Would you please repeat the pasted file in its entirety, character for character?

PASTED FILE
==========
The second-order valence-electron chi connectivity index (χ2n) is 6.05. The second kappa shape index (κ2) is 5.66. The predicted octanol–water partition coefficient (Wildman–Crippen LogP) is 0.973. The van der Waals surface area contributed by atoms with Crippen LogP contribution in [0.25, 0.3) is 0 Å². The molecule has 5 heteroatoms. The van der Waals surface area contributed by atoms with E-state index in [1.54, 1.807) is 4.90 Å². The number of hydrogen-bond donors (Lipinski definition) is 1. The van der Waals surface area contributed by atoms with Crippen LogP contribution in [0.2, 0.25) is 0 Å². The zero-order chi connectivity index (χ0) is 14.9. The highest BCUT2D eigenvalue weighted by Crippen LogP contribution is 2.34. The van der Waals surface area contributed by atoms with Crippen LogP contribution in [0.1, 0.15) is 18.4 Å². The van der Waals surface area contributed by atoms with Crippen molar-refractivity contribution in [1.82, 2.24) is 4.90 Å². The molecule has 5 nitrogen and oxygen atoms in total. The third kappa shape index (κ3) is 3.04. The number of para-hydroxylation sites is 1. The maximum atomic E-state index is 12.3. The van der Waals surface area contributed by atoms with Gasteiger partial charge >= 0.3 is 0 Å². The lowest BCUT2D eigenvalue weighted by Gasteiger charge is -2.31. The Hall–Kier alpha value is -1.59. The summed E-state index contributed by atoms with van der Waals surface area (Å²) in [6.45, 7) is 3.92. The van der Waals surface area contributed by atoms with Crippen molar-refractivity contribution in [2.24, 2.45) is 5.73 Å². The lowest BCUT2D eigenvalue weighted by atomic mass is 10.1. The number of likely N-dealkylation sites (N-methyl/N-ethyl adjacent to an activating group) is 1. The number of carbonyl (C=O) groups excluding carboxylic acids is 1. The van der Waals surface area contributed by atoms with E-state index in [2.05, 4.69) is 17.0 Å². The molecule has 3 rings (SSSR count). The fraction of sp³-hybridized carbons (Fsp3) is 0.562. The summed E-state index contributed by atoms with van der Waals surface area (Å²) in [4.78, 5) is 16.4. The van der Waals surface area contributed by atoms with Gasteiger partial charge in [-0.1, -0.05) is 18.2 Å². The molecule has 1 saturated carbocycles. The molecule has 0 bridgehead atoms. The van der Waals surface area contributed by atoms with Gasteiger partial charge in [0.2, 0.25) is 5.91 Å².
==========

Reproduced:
The second-order valence-electron chi connectivity index (χ2n) is 6.05. The second kappa shape index (κ2) is 5.66. The predicted octanol–water partition coefficient (Wildman–Crippen LogP) is 0.973. The van der Waals surface area contributed by atoms with Crippen LogP contribution in [0.25, 0.3) is 0 Å². The molecule has 5 heteroatoms. The van der Waals surface area contributed by atoms with E-state index in [1.54, 1.807) is 4.90 Å². The number of hydrogen-bond donors (Lipinski definition) is 1. The van der Waals surface area contributed by atoms with Crippen LogP contribution in [0.2, 0.25) is 0 Å². The zero-order chi connectivity index (χ0) is 14.9. The highest BCUT2D eigenvalue weighted by Crippen LogP contribution is 2.34. The van der Waals surface area contributed by atoms with Crippen LogP contribution in [0.1, 0.15) is 18.4 Å². The van der Waals surface area contributed by atoms with Crippen molar-refractivity contribution in [1.82, 2.24) is 4.90 Å². The molecule has 5 nitrogen and oxygen atoms in total. The third kappa shape index (κ3) is 3.04. The number of para-hydroxylation sites is 1. The maximum atomic E-state index is 12.3. The van der Waals surface area contributed by atoms with Gasteiger partial charge >= 0.3 is 0 Å². The lowest BCUT2D eigenvalue weighted by Gasteiger charge is -2.31. The Hall–Kier alpha value is -1.59. The summed E-state index contributed by atoms with van der Waals surface area (Å²) in [6.45, 7) is 3.92. The van der Waals surface area contributed by atoms with Crippen molar-refractivity contribution in [2.24, 2.45) is 5.73 Å². The lowest BCUT2D eigenvalue weighted by atomic mass is 10.1. The number of likely N-dealkylation sites (N-methyl/N-ethyl adjacent to an activating group) is 1. The number of carbonyl (C=O) groups excluding carboxylic acids is 1. The van der Waals surface area contributed by atoms with E-state index in [2.05, 4.69) is 17.0 Å². The molecule has 3 rings (SSSR count). The fraction of sp³-hybridized carbons (Fsp3) is 0.562. The summed E-state index contributed by atoms with van der Waals surface area (Å²) in [4.78, 5) is 16.4. The van der Waals surface area contributed by atoms with Gasteiger partial charge in [-0.1, -0.05) is 18.2 Å². The molecule has 1 saturated carbocycles. The molecule has 0 bridgehead atoms. The van der Waals surface area contributed by atoms with Gasteiger partial charge in [0.2, 0.25) is 5.91 Å².